Abstract

The glacial stratigraphy and geomorphology of the western Lake Superior region record a complex sequence of late Wisconsinan ice advances and retreats of the Laurentide Ice Sheet from accumulation centers in Quebec and Hudson Bay. Geomorphic evidence indicates that three major late Wisconsinan events occurred, each marked by gradual buildup of ice, formation of a prominent moraine, and subsequent rapid ice retreat. The established radiocarbon chronology indicates that these three events culminated ca. 23–21, 16–15.5, and 13 14C ka, indicating that major glacial advances culminated immediately prior to Heinrich events H-2 and H-1, and that ice underwent rapid retreat during Heinrich events.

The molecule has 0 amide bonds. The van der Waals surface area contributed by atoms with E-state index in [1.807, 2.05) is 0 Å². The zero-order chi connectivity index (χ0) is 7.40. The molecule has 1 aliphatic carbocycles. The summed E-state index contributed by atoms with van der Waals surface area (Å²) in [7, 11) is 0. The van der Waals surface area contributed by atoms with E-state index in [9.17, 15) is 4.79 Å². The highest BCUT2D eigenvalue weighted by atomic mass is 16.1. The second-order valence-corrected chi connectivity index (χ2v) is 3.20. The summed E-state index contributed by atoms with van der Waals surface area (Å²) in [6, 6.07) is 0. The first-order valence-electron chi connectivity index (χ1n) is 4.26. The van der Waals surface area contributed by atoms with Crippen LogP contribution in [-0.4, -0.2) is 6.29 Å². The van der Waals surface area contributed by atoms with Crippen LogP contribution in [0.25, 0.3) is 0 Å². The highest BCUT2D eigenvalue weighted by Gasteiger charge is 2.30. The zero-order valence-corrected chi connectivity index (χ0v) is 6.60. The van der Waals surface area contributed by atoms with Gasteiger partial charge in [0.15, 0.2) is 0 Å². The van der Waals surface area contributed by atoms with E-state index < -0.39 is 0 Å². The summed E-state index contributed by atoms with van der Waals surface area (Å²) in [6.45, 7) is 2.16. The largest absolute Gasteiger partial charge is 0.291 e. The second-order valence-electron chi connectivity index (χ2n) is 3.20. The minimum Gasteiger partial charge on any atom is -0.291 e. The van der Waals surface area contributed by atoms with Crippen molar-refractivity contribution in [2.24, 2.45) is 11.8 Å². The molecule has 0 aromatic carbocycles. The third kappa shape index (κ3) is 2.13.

The possible linkage between western Lake Superior region ice dynamics and Heinrich events is supported by the presence of indicator rock types in drift associated with each major glacial recession. These indicators suggest that progressive southward shifts of the Laurentide Ice Sheet ice divide accompanied each rapid glacial recession. Furthermore, lithologic evidence indicates that there were two episodes of ice divide shifts: one ∼400–600 km occurring during H-2, and a smaller shift occurring during H-1.

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